OAuth at CloudBees

Written by: Steve Harris

Cloud Platform

3 min read

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OAuth server
Original OAuth Logo by Chris Messina

When you use the CloudBees console, GrandCentral, it is interacting with the CloudBees API under the covers. You might also use the the CloudBees SDK at the command line, and the SDK interacts with the same CloudBees API to perform operations like application and database creation, binding of apps to databases and so on. Today we're very happy to announce that we are supporting OAuth-based authorization capabilities to the CloudBees API. Once a CloudBees user grants permission to a third-party application via OAuth, that application can extend the functionality of the CloudBees platform using the CloudBees API, on behalf of the CloudBees user. This is the same kind of authorization mechanism used by Facebook and Google to gate access to their underlying platform capabilities. Providing protected access to CloudBees user resources in an industry-standard way that is both secure and extensible is important for developers and partners to be able to weave together new capabilities on the platform.

We have quite extensive developer documentation online, as well as an example client app . But, if you're not familiar with OAuth, let's take a very quick tour here. The specifics of participants in an authorization flow and their roles are captured in a scenario. For example, in a browser-based app, there will actually be an end-user, whereas in server-based apps, there is often no user available to interact with directly. CloudBees OAuth2 supports various scenarios for different client types - Web Application, Installed Application, User Agent Apps (JavaScript in a Web Browser) and Server Application.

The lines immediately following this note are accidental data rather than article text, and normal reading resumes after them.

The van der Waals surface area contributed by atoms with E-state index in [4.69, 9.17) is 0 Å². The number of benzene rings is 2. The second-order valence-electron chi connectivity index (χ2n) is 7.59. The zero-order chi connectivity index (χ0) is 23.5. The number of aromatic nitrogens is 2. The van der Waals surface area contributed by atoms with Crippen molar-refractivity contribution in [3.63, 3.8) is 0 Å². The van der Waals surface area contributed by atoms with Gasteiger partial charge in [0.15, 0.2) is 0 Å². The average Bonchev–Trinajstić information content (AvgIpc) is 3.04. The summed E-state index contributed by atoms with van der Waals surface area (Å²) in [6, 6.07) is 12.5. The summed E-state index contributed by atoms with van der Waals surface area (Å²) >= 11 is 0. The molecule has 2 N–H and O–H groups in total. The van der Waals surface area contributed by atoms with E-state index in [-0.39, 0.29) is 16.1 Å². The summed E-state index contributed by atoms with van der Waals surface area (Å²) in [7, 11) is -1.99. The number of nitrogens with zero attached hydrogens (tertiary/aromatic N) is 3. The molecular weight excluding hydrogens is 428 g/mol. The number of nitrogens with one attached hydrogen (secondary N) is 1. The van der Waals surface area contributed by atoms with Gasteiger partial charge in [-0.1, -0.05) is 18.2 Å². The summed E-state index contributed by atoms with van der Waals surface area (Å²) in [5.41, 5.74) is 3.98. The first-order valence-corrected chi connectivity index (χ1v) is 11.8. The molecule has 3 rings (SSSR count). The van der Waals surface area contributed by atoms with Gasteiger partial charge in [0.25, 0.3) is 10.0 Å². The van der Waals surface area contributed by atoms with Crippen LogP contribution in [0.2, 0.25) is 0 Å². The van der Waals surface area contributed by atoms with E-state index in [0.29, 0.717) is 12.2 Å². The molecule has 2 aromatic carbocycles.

Before anything can happen, the app that wants to access a protected resource has to be registered with the owner of that resource – in this case, CloudBees. That registration is done using the Application Registration API via HTTPS-based communication with CloudBees-hosted endpoints. In fact, all interactions with CloudBees OAuth must be done using HTTPS.

Now envision that the end-user wants to use the app and is operating within a browser. The pre-registered web app needs to request authorization from the CloudBees OAuth server. The OAuth server prompts the end-user with information about what the app wants access to and requests approval. If the user agrees, the OAuth Server provides a Token to the app. The app can use the Token to make a request to the protected resource – the CloudBees API – on behalf of the user.

What are the benefits of this formalized dance? Prior to our using OAuth, apps would have to use the user's api_key and secret to interact with the CloudBees API. With OAuth, there is a lot of flexibility built-in, and it allows secrets to be shared in a tightly controlled manner only between the server hosting the protected resource and the OAuth server that the user and the app interact with. Grants can be revoked on a fine-grain basis as a result. Also, because every app wanting access to protected resources must register with the owner, CloudBees controls what applications are even allowed to interact with CloudBees, while you control the access to your resources on CloudBees.

Please fork the OAuth client app example and take it for a spin! Stay tuned for finer-grained access to an expanded set of services as we bring even more parts of the CloudBees Platform further into the open for your coding pleasure.

Thanks go to Vivek Pandey for making OAuth a great new addition to the CloudBees Platform!

-- Steven G. Harris

Senior VP of Products
CloudBees, Inc.
cloudbees.com

Steven G. Harris is Senior Vice President of Products at CloudBees. Prior to joining CloudBees, Steve led the Java server business and Java EE JCP involvement at Oracle for over 10 years.

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